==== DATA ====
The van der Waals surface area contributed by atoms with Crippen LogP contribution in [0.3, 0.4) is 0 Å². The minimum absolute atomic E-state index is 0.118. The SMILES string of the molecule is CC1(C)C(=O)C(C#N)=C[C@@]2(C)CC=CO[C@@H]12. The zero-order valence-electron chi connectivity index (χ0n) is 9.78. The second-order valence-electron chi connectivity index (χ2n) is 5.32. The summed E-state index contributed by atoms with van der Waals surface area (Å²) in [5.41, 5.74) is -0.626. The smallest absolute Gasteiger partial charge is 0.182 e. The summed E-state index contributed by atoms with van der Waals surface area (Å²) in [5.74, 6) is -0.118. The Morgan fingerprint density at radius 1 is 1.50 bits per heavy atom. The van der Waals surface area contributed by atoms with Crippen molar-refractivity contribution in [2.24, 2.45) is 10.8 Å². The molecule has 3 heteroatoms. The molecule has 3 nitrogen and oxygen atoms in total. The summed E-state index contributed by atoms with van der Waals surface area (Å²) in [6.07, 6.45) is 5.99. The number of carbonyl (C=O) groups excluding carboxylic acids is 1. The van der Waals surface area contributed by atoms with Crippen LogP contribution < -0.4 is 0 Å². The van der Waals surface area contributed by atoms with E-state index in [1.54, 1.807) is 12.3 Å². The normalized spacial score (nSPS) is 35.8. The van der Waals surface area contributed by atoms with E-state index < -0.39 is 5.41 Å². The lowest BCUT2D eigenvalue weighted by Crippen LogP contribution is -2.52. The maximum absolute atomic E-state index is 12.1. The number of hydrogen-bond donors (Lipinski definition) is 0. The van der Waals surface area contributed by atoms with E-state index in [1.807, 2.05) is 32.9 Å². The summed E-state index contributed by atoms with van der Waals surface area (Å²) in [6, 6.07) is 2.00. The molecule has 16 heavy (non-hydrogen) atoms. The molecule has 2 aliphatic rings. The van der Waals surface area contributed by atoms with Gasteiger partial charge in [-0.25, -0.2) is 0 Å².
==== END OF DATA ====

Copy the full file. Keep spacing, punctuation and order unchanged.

The van der Waals surface area contributed by atoms with Crippen LogP contribution in [0.3, 0.4) is 0 Å². The minimum absolute atomic E-state index is 0.118. The SMILES string of the molecule is CC1(C)C(=O)C(C#N)=C[C@@]2(C)CC=CO[C@@H]12. The zero-order valence-electron chi connectivity index (χ0n) is 9.78. The second-order valence-electron chi connectivity index (χ2n) is 5.32. The summed E-state index contributed by atoms with van der Waals surface area (Å²) in [5.41, 5.74) is -0.626. The smallest absolute Gasteiger partial charge is 0.182 e. The summed E-state index contributed by atoms with van der Waals surface area (Å²) in [5.74, 6) is -0.118. The Morgan fingerprint density at radius 1 is 1.50 bits per heavy atom. The van der Waals surface area contributed by atoms with Crippen molar-refractivity contribution in [2.24, 2.45) is 10.8 Å². The molecule has 3 heteroatoms. The molecule has 3 nitrogen and oxygen atoms in total. The summed E-state index contributed by atoms with van der Waals surface area (Å²) in [6.07, 6.45) is 5.99. The number of carbonyl (C=O) groups excluding carboxylic acids is 1. The van der Waals surface area contributed by atoms with Crippen LogP contribution < -0.4 is 0 Å². The van der Waals surface area contributed by atoms with E-state index in [1.54, 1.807) is 12.3 Å². The normalized spacial score (nSPS) is 35.8. The van der Waals surface area contributed by atoms with E-state index < -0.39 is 5.41 Å². The lowest BCUT2D eigenvalue weighted by Crippen LogP contribution is -2.52. The maximum absolute atomic E-state index is 12.1. The number of hydrogen-bond donors (Lipinski definition) is 0. The van der Waals surface area contributed by atoms with E-state index in [1.807, 2.05) is 32.9 Å². The summed E-state index contributed by atoms with van der Waals surface area (Å²) in [6, 6.07) is 2.00. The molecule has 16 heavy (non-hydrogen) atoms. The molecule has 2 aliphatic rings. The van der Waals surface area contributed by atoms with Gasteiger partial charge in [-0.25, -0.2) is 0 Å².